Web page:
I experienced an existential crisis last month whilst shopping for post-holiday sales.
Or as I called it, Monday.
This particular crisis occurred as I considered whether I should buy drastically reduced Christmas gift tags. The price was right and the tags were super cute. But when I did the math, I realized there were so many tags in that packet that I probably wouldn’t have to buy any for a decade. I legit said, “Oh, no,” returned the tags to the hanger, and marched out of the aisle without looking back.
You should know this is not the first time gift tags have caused me to experience an existential crisis. Years ago, I purchased a roll that contained oodles of tags. Finding the deal filled me with unbridled glee especially when I realized I could use that roll for years.
The dread set in a couple years later. I said to myself, “Self, how old will you be by the time you’ve used all these gift tags?” After I had pulled out the abacus, done the math, and figured out I’d be eligible for Social Security before I needed to buy another gift tag, I decided to accidentally leave that roll of tags at a relative’s house. Deal be derned.
Since then, I’ve bought gift tags on a year-by-year (or two) basis. Of course, that produces another kind of crisis. Last year I thought I had tags. I didn’t. I had to scramble to find some at the last minute. Well, at what I consider the last minute. (By the way, the tags I procured looked like little books. They were so fancy and shiny that two people, upon seeing them attached to gifts, asked, “What are those?” Uh, gift tags…from a dollar store, but not my favorite dollar store.)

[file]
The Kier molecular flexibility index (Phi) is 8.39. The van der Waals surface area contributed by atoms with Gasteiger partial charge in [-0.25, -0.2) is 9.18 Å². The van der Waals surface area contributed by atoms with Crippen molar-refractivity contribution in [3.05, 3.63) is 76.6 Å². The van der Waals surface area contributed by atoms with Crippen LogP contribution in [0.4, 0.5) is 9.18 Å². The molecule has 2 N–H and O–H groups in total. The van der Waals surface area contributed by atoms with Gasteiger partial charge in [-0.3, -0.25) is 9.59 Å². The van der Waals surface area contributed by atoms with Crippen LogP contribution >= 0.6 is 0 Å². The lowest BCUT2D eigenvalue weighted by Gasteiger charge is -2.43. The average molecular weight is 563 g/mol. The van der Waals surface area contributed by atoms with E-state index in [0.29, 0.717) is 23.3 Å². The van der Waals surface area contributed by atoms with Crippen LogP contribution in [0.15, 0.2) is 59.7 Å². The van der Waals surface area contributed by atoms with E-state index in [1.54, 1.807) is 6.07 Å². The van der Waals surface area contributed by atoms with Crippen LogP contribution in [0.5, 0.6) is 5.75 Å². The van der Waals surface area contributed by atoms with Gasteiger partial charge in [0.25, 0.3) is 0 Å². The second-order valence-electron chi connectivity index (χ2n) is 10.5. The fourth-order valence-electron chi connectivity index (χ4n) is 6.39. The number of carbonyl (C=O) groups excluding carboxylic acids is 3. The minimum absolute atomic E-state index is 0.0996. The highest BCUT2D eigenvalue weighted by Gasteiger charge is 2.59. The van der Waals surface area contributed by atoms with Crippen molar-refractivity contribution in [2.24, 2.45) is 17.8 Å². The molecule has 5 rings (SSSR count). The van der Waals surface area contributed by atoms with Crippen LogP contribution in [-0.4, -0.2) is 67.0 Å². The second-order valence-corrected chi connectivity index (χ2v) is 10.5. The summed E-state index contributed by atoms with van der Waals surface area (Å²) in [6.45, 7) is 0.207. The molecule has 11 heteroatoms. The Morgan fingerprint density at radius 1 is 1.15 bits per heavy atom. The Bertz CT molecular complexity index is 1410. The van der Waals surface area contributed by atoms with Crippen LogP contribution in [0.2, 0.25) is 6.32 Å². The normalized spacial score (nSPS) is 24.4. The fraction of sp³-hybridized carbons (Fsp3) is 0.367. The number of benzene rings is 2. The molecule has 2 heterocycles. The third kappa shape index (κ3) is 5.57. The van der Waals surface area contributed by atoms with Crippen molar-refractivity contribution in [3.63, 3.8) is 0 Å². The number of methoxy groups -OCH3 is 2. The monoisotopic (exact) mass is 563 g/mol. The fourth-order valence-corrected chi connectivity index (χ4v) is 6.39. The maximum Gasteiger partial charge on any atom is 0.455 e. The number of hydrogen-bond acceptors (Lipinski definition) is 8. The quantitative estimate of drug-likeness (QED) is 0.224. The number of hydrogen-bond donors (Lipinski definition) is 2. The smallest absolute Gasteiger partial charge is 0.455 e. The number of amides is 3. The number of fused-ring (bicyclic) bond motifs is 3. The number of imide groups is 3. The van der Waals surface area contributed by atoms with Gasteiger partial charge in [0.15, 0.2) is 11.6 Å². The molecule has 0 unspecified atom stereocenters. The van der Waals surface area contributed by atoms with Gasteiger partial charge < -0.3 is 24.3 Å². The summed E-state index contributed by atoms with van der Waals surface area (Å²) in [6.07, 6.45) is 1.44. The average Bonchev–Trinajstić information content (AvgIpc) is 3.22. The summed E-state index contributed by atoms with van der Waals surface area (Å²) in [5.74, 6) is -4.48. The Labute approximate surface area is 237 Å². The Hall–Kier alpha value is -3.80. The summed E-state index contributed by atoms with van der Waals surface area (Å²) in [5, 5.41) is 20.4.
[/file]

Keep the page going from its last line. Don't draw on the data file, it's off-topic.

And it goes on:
Anyway, I can buy in bulk if it’s something like ibuprofen or toilet paper. You know, items I use on the daily. But not something I don’t use frequently. For reals. I’ve been working on a thousand-count box of toothpicks for approximately 15 years. Even the late professional wrestler Scott Hall aka Razor Ramon would have needed some time to make his way through that mocking box of toothpicks. The money I saved on those tiny pieces of wood wasn’t worth the damage to my psyche.
By the way, last month, on the day after Christmas, I did find a deal on one sheet of tags that should serve my gifting needs for the next couple years. That’s as far in the future as I care to plan.
This post originally appeared in the Appalachian News-Express.